Voice Dream (app review)
If you’re like me (or anyone at CSR, really), you spend a lot of time in the car. I definitely love listening to music, but I do feel the urge to feel productive, and this is where audio books and podcasts come in. I’ve “read” about a dozen books in the past year or so just by listening while I drive, and learned a lot from select episodes from my favorite podcasts. It’s an easy way to stay caught up on thought leadership that I otherwise wouldn’t consume.
Of course there’s a downside to this method of absorption: many useful and interesting reads aren’t available in audio format. That’s where my new favorite app comes in.
Voice Dream is a pretty straightforward app: plug in text and it reads it back to you. What sets it apart from other apps I’ve tried is its thoroughness. Most of the other apps I tried have just a few of Voice Dream’s features. I want them all! You can open a file from cloud storage (such as Dropbox or iCloud), type in the
A feature I really like is the huge variety of voices that Voice Dream provides. “Heather,” a calm voice with an American accent, was the first that I chose. I also paid an additional fee for “Emma,” a higher pitched, more urgent voice that would be right at home in an Austen film. There are dozens of other voices with a variety of accents, emotions, and even level of gravitas (“Queen Elizabeth,” “Chipmunk,” and “Bad Guy Will” are other options). If you happen to be listening while not driving (for instance, while cleaning the house or taking a walk), you can take notes, bookmark, or rewind easily. And as a bonus for the dyslexics out there, the speech cursor highlights each line and word as it is read.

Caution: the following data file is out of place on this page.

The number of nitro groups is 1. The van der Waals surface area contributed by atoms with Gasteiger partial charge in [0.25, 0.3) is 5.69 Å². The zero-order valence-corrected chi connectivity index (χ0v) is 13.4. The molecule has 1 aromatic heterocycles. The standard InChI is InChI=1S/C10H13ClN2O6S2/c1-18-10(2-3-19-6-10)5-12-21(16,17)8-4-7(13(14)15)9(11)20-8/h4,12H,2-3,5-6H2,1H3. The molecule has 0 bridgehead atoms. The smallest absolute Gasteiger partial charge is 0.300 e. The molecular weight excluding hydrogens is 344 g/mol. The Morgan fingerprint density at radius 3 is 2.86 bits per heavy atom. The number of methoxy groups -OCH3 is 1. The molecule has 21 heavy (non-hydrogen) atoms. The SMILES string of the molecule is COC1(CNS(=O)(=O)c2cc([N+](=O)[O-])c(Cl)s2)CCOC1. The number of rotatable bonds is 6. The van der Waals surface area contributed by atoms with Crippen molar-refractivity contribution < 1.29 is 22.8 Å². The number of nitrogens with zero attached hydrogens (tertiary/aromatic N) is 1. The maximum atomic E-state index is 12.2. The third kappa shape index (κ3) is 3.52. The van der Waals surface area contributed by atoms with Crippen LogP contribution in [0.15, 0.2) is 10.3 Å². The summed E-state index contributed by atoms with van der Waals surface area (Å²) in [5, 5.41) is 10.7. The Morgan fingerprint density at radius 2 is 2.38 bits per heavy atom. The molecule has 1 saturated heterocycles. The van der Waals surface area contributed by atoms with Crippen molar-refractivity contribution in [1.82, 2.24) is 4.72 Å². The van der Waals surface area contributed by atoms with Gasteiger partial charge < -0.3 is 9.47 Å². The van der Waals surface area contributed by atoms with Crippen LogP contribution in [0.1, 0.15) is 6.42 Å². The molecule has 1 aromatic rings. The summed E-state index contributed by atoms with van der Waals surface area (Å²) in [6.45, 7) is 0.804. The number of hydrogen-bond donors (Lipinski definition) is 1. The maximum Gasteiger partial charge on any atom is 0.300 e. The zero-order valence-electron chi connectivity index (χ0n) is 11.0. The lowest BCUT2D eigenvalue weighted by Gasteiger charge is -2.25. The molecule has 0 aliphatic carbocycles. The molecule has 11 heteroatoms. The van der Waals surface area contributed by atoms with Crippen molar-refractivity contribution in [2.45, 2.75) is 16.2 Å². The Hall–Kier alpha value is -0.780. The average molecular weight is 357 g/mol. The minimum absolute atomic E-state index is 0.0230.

The biggest downside to Voice Dream is one that you get from pretty much any reader: awkward errors. Sometimes Emma reads an ellipsis as “dot,” “X” as “ten,” or mispronounces uncommon words. Voice Dream doesn’t interpret typos very well either, which might have you scratching your head for a few seconds if you’re listening to an email from someone that doesn’t use spell check. I don’t mind that aspect though. It makes me laugh while I’m slogging through a dry text.
At $14.99, Voice Dream is probably one of the most expensive iPhone apps I’ve ever purchased without absolutely needing it. But I have no regrets! In addition to consuming work-related items, I can also listen to public domain fiction (I use Emma for Austen and Wilde), my friend’s Redwall fanfiction, and newspaper articles I usually don’t make time for. I definitely recommend getting this app or one like it. It’s a time saver and a lot of fun.